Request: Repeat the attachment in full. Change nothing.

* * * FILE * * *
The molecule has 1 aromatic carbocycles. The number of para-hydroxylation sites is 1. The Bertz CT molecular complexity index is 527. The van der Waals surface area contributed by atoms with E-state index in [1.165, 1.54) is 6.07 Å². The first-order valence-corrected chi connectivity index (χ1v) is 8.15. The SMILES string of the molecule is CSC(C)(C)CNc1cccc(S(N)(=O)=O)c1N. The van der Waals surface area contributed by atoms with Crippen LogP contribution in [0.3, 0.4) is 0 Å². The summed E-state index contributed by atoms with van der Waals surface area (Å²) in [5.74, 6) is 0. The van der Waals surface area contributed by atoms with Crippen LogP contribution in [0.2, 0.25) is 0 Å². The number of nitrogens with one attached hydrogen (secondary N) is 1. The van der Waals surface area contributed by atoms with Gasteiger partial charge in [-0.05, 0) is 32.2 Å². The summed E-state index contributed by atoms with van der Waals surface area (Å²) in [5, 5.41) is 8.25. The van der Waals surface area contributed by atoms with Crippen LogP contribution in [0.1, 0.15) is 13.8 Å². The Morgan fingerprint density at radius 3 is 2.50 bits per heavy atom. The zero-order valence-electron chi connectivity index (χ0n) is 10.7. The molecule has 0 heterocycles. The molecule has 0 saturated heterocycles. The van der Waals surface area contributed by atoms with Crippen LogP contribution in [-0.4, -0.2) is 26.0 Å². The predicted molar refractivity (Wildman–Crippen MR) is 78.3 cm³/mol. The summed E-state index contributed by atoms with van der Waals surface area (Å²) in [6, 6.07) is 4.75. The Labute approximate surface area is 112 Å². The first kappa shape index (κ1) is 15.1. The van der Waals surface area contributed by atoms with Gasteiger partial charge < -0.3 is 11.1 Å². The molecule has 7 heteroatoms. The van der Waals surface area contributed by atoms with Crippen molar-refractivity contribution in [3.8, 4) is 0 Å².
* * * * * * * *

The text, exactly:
The molecule has 1 aromatic carbocycles. The number of para-hydroxylation sites is 1. The Bertz CT molecular complexity index is 527. The van der Waals surface area contributed by atoms with E-state index in [1.165, 1.54) is 6.07 Å². The first-order valence-corrected chi connectivity index (χ1v) is 8.15. The SMILES string of the molecule is CSC(C)(C)CNc1cccc(S(N)(=O)=O)c1N. The van der Waals surface area contributed by atoms with Crippen LogP contribution in [0.3, 0.4) is 0 Å². The summed E-state index contributed by atoms with van der Waals surface area (Å²) in [5.74, 6) is 0. The van der Waals surface area contributed by atoms with Crippen LogP contribution in [0.2, 0.25) is 0 Å². The number of nitrogens with one attached hydrogen (secondary N) is 1. The van der Waals surface area contributed by atoms with Gasteiger partial charge in [-0.05, 0) is 32.2 Å². The summed E-state index contributed by atoms with van der Waals surface area (Å²) in [5, 5.41) is 8.25. The van der Waals surface area contributed by atoms with Crippen LogP contribution in [0.1, 0.15) is 13.8 Å². The Morgan fingerprint density at radius 3 is 2.50 bits per heavy atom. The zero-order valence-electron chi connectivity index (χ0n) is 10.7. The molecule has 0 heterocycles. The molecule has 0 saturated heterocycles. The van der Waals surface area contributed by atoms with Crippen LogP contribution in [-0.4, -0.2) is 26.0 Å². The predicted molar refractivity (Wildman–Crippen MR) is 78.3 cm³/mol. The summed E-state index contributed by atoms with van der Waals surface area (Å²) in [6, 6.07) is 4.75. The Labute approximate surface area is 112 Å². The first kappa shape index (κ1) is 15.1. The van der Waals surface area contributed by atoms with Gasteiger partial charge < -0.3 is 11.1 Å². The molecule has 7 heteroatoms. The van der Waals surface area contributed by atoms with Crippen molar-refractivity contribution in [3.8, 4) is 0 Å².